Made in Rhode Island

An ongoing series taking a look at manufacturing in Rhode Island.

Catherine Welch / RIPR

Flip through catalogs for J.C. Penney, Restoration Hardware or Pottery Barn and you could see a braided rug for sale. You might assume that rug was made overseas, but there’s a good chance it was made in Pawtucket. As part of our on-going series, Made in Rhode Island, Catherine Welch visited Colonial Mills where thousands of braided rugs are shipped out of Pawtucket to major chain stores across the country.

Made in RI: Crowns for Beauty Queens

Apr 10, 2013
Flo Jonic/RIPR

We continue an ongoing series we call “Made in Rhode Island.” It’s a look at companies that have persevered in the Ocean State despite what many view as an unfriendly business climate. Rhode Island Public Radio’s Flo Jonic caught up with a Cranston businessman whose products make dreams come true. 

When 25-year-old Ashley Hooks was named Miss Illinois USA last year the tiara placed on her head came from Dina, Inc. of Cranston.

Photo by: Ian Donnis

PROVIDENCE, RI – A nondescript green warehouse in an industrial section of Newport doesn't seem to represent much of a link to the city's past. But inside, Brent Ryan sometimes does a little time-traveling in his mind's eye when he distills Thomas Tew Rum.

"I do like to think of the fact that I'm doing something here today that was being done in a bunch of places in Newport 250 years ago," he says.

Photo by: Catherine Welch


Standing outside Vega Foods in western Cranston, even at a good distance from the door, you can smell peppers in the wind. Inside, the smell's even stronger. Owners Steve Christofaro and his brother Dennis are just steeped in it.

Steve Christofaro says both of their wives complain about them coming home smelling like peppers, "and they tell us that as soon as we get in the house, make sure you don't walk on my carpet with those shoes!'"

Photo by: Flo Jonic


There are only three prosciutto makers in the United States and one of them is located in the rolling hills of northwestern Rhode Island. "Made in Rhode Island" takes an in depth look at Daniele Foods.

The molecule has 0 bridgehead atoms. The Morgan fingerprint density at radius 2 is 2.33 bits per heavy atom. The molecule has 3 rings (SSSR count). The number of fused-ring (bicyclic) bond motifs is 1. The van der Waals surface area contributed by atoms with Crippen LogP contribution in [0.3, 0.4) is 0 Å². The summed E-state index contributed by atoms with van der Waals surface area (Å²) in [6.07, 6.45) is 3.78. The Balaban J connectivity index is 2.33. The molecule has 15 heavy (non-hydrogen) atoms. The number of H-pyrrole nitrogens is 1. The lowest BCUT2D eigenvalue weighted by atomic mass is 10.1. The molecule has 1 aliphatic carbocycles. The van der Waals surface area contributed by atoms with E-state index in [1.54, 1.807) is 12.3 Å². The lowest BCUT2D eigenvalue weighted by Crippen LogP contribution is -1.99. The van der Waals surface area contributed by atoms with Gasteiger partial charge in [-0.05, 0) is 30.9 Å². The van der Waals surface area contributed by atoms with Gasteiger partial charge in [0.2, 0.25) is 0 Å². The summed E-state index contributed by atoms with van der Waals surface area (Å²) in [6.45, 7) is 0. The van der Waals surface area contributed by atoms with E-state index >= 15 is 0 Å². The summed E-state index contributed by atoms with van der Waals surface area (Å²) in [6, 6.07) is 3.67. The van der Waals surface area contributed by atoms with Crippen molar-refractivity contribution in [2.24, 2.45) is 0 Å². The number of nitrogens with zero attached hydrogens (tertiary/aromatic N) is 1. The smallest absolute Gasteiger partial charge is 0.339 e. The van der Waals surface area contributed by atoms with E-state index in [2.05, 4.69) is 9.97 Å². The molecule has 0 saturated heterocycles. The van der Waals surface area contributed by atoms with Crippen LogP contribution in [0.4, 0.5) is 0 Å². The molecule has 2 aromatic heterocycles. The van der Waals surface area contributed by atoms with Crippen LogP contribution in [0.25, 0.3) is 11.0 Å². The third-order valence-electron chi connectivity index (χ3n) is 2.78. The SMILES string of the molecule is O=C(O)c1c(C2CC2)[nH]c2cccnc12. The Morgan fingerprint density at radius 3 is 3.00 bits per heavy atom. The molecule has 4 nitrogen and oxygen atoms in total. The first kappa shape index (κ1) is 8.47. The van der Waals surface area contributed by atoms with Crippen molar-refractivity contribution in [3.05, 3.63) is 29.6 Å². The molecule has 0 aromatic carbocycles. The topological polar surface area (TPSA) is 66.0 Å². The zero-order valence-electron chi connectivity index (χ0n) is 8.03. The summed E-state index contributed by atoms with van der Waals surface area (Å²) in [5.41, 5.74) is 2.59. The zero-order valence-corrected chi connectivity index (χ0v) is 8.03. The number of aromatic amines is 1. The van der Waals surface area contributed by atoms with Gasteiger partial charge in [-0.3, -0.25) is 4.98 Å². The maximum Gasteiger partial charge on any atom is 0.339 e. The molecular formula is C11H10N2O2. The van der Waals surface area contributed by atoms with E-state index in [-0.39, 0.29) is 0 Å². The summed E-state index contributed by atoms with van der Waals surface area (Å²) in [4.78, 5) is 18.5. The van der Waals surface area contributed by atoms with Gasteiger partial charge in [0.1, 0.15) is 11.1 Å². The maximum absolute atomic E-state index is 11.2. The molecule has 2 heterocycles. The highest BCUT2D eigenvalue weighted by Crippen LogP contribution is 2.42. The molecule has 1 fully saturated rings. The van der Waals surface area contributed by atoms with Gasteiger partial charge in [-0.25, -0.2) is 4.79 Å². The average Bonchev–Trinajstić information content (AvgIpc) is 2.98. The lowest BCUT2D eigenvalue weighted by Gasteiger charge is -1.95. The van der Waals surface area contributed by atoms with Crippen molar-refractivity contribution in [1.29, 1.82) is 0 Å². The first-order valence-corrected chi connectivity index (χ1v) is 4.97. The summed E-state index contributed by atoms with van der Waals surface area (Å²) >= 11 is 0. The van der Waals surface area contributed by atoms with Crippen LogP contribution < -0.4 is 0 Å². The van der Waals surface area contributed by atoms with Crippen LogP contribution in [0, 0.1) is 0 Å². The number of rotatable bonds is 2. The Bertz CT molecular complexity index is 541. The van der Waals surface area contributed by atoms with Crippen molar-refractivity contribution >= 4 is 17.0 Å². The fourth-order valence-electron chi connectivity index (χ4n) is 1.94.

PROVIDENCE, RI – Metlon's product is everywhere -you just need to know how to look for it.

Photo by: Catherine Welch


For the last century there has been a Maxson Automatic Machinery Company in Westerly. And for almost as long, a member of the Matthews family has worked there.

"Well it hasn't been a hundred, but it's been darn close," says company president Joe Matthews. His dad was the boss before him, and before that his granddad worked at Maxson. "My father joined the family firm in 1950, he retired in 2000," he says. "And I've been with the company since 1983."

Photo by Bradley Campbell.

PROVIDENCE, RI – The Ocean State's fishing industry has seen a contraction over the years. From 2005 to 2011 the Commercial Fisheries Research Foundation reported the local fleet declined by 16 percent. But there's a fishing net manufacture in Point Judith that refuses to quit. As RIRP continue our "Made in Rhode Island" series, Bradley Campbell visits Superior Trawl, a company that survives through invention, cooperation and sheer stubbornness.

PROVIDENCE, RI – All week we've been looking at manufacturing in the Ocean State in a series we're calling Made in Rhode Island. Submarine builder Electric Boat is the state's largest manufacturer with more than 2,200 workers. So Rhode Island Public Radio's Scott MacKay visited the Quonset facility and sat down with the man at Electric Boat who manages submarine production to find about what it takes to keep those good-paying defense jobs in Rhode Island.

Photo by Ian Donnis

PROVIDENCE, RI – Owen Johnson doesn't put much stock in doom and gloom talk about Rhode Island and the state's supposedly toxic business climate. The Virginia native and MIT grad thinks the Ocean State is a fertile place for new ventures.

Johnson nurtures other people's new ideas as a founder of a start-up business incubator called BetaSpring. But he wanted to pursue his love for beer and start up his own businesses. And that's how Revival Brewing took flight.

Photo by Megan Hall

PROVIDENCE, RI – Dick Beaupre is about as local as you can get. He's been a Rhode Islander all his life, born and brought up here. But Beaupre's company could have ended up in California. After college, he went out West to work as a chemist. Only one thing brought him back to the Ocean State.

"My wife went crazy out there and kind of forced me back," he says.

Photo by Lydia Rogers


During Rhode Island's manufacturing heyday in the early 20th century there were 15 to 20 box manufacturers in the Providence to Attleboro corridor. Today there are only four. Rhode Island Public Radio's Flo Jonic visits one of them as we continue our "Made in Rhode Island" series.

Photo by Lydia Rogers


Every Rhode Island school kid knows the story of Samuel Slater. Slater, an Englishman, memorized the architecture of textile machinery and brought these plans across the Atlantic to Pawtucket in the 18th century.

He founded a textile factory along the rushing waters of the Blackstone River, spurring the industrial revolution in the young United States. Today we honor Slater with a museum at the site of his first mill.

Photo by Catherine Welch

PROVIDENCE, RI – We're launching a series Monday morning that we call "Made in Rhode Island." It's an on-going series taking a look at manufacturing in the Ocean State. To kick it off we're airing reports all week from experts and businesses, and as you'll hear, some manufacturers have found their place in Rhode Island, while others wonder how long their business will be around. We start with the big picture, as RIPR's Catherine Welch talks with the chairman of the Rhode Island Manufacturers Association.